Wednesday, November 26, 2008

Mitch Mitchell-1947-2008

We lost the greatest drummer rock and roll has ever seen when Mitch Mitchell died in his sleep of natural causes earlier this month. Mitchell isn't the household name that other drummers like John Bonham or Keith Moon were, but he has long been my favorite drummer. For those that don't know the name, John "Mitch" Mitchell was the drummer for the Jimi Hendrix Experience, pioneering a sort of jazz-infused rock drumming on all of Hendrix's studio recordings, and can especially be heard on classics songs like "Foxy Lady" "Up From the Skies" and "Manic Depression". He and Hendrix would often record songs with just the two of them in the studio because they fed off of each others energy so much. Mitch was known for his frantic energy, but nimbly precise drumming. Just listening to the controlled chaos that is his playing on "Fire" gives me goosebumps. Sadly, he was the last surviving member of the group, as Hendrix died in 1970 and bassist Noel Redding passed away in 2003. Mitch had largely stayed out of the spotlight in recent years, but had just finished playing a Hendrix tribute tour before he died.

Friday, November 21, 2008

When a classic, shouldn't be-The Beach Boys "Pet Sounds"

I like Pet Sounds, it's a good album. Its reputation, however, is that it's one of the best albums ever made. When Rolling Stone magazine made a list of its 500 Greatest Albums of All-Time, Pet Sounds came in 2nd only to Sgt. Pepper's Lonely Hearts Club Band. Brian Wilson, as the creative force behind the group, had been inspired to push himself to the limit by the release of The Beatles' Rubber Soul in 1965, saying of his first listen:

"I really wasn't quite ready for the unity. It felt like it all belonged together. Rubber Soul was a collection of songs ... that somehow went together like no album ever made before, and I was very impressed. I said, 'That's it. I really am challenged to do a great album.'"

Most people think he did make a great album with Pet Sounds, but I don't. It's a nice little album, it's enjoyable, but it's not great. I can appreciate the influence it has had on a production level, but the fact is (fact in my mind anyway) that there are only 2 great songs on it. Only "Wouldn't It Be Nice" and "God Only Knows" are truly great songs. Not that that's a bad thing, most groups would kill to have 2 all-time great songs on an album. But the thing is, there are at least 2 great songs on the worst Beatles albums. So what makes Pet Sounds a classic on the level of The Rolling Stones' Sticky Fingers, Stevie Wonder's Innervisions, or Led Zeppelin II?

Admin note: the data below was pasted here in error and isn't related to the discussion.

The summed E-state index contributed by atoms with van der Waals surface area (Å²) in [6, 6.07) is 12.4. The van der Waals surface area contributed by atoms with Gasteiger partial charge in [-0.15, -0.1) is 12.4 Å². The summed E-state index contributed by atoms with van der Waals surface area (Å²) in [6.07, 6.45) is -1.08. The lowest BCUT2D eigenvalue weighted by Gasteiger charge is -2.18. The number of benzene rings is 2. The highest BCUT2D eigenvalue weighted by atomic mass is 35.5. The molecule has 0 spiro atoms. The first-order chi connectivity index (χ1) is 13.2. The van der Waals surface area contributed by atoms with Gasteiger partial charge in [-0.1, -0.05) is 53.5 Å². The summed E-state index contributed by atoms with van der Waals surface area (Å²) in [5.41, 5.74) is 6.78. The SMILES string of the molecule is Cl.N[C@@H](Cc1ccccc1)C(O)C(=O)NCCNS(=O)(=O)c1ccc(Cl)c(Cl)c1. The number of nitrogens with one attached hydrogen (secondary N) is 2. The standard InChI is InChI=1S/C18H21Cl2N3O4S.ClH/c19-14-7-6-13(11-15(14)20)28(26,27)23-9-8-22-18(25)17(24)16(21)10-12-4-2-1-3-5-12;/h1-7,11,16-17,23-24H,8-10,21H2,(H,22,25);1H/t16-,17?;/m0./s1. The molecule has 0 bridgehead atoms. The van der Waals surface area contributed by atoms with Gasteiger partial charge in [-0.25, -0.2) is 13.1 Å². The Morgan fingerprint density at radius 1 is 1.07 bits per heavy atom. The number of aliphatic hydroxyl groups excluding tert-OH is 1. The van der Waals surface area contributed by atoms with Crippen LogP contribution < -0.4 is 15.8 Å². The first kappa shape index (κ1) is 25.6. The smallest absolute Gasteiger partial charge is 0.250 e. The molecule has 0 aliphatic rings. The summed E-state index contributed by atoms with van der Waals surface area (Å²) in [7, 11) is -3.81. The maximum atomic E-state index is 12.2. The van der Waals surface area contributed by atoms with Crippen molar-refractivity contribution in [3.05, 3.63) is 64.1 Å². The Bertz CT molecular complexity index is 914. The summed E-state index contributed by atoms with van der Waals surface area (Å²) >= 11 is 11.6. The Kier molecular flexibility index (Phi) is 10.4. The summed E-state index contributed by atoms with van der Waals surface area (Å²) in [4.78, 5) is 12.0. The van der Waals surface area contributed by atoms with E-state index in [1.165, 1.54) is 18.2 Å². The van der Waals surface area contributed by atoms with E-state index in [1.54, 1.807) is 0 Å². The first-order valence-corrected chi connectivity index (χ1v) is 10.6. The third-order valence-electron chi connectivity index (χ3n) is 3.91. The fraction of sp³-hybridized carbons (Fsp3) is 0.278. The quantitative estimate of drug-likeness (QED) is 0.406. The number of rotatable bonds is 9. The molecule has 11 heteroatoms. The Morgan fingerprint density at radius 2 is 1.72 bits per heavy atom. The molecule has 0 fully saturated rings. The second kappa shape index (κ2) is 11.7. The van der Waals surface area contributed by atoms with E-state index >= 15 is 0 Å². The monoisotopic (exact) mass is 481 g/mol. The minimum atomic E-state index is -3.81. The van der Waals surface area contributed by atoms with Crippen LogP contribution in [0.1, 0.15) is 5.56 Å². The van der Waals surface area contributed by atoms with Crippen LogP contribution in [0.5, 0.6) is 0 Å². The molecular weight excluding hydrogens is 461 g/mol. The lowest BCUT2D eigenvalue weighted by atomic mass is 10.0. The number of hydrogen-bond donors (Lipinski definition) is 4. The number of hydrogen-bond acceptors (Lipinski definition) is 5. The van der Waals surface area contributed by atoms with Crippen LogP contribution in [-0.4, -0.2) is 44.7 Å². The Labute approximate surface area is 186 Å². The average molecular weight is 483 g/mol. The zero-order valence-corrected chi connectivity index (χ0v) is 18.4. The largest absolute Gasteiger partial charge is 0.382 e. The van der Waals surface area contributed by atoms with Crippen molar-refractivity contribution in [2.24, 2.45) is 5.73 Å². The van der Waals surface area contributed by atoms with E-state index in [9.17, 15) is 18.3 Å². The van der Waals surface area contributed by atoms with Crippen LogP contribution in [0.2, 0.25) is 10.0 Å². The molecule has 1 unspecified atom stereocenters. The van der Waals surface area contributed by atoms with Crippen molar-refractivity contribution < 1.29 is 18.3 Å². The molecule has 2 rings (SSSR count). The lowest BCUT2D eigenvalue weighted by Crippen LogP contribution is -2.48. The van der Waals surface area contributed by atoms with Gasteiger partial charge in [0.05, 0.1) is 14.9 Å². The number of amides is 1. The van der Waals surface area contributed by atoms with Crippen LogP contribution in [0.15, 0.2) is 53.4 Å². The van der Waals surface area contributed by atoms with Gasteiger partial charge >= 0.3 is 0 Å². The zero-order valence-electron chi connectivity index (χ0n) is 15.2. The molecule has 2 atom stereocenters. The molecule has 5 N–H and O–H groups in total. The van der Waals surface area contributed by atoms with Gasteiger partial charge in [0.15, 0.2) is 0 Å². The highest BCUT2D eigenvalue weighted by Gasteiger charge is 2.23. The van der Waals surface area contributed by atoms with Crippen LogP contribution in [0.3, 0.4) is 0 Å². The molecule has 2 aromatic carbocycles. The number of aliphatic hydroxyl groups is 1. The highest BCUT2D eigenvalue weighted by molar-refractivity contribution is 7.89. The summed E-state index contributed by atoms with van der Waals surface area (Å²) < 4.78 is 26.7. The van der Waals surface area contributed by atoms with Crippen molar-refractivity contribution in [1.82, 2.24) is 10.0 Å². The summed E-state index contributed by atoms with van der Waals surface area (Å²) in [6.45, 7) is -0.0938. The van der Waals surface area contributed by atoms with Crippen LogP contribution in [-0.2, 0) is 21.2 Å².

Obviously, since I don't believe it's true I won't be able to answer the question. Still, I go back and listen to it every few months to see if one day something in it hits me the right way and I suddenly see why everyone likes it so much. But honestly, if it were a Beatles album, it wouldn't even scratch my top 5 from them, much less an all-time great list.

Monday, November 17, 2008

Groundhog Day-the philosophical comedy

"I was in the Virgin Islands once. I met a girl. We ate lobster and drank pina coladas. At sunset we made love like sea otters. That was a pretty good day. Why couldn't I get that day over and over and over..."

What would you do if you had all the time in the world? What would you do if your actions seemingly had zero consequences? If there are no consequences, then what's good and what's evil? If there's no tomorrow, then what is the point of today? Writer/director Harold Ramis tackles these kind of questions in his modern comedy classic Groundhog Day. Weatherman Phil Connors (Bill Murray) wakes up every morning to see that it's February 2nd and he's in Punxsutawney, Pennsylvania to cover the Groundhog Day festivities. Phil doesn't know why this is happening (wisely Ramis and co-writer Danny Rubin never try to explain), but he knows that he's the only one who's experiencing the phenomenon. He tries to tell his producer Rita (Andie MacDowell) and cameraman Larry (Chris Elliott) what is going on, but to no avail. They wake up the next day on their first February 2nd.

The movie deals with some deep philosophical questions, mostly through Phil's reaction to what's happening. At first he gives in to every hedonistic fantasy one could imagine. He gets into a drunken high-speed chase with the cops (and is thrown in jail), steals money from an armored truck, seduces women with carefully placed knowledge (which he got from them the day before), and throws himself into gluttony with reckless abandon. He tries to seduce Rita, even spending time learning French and memorizing poetry to try and impress her. Rita proves to be a tough nut to crack and Phil eventually gives up. Before too long, the existential weight of his situation gets to him and he slips into a deep depression. He tries multiple times to commit suicide, shooting, stabbing, electrocution, etc. only to find the alarm in his Punxsutawney hotel room waking him up at 6:00 a.m. the next morning, once again on Groundhog Day. He determines to do something good with his time when he's confronted with death, in the form of a sickly homeless man that Phil tries to save (God knows how many days he spends trying to rescue the old man). Phil realizes that maybe there are better ways to spend his eternity in Punxsutawney.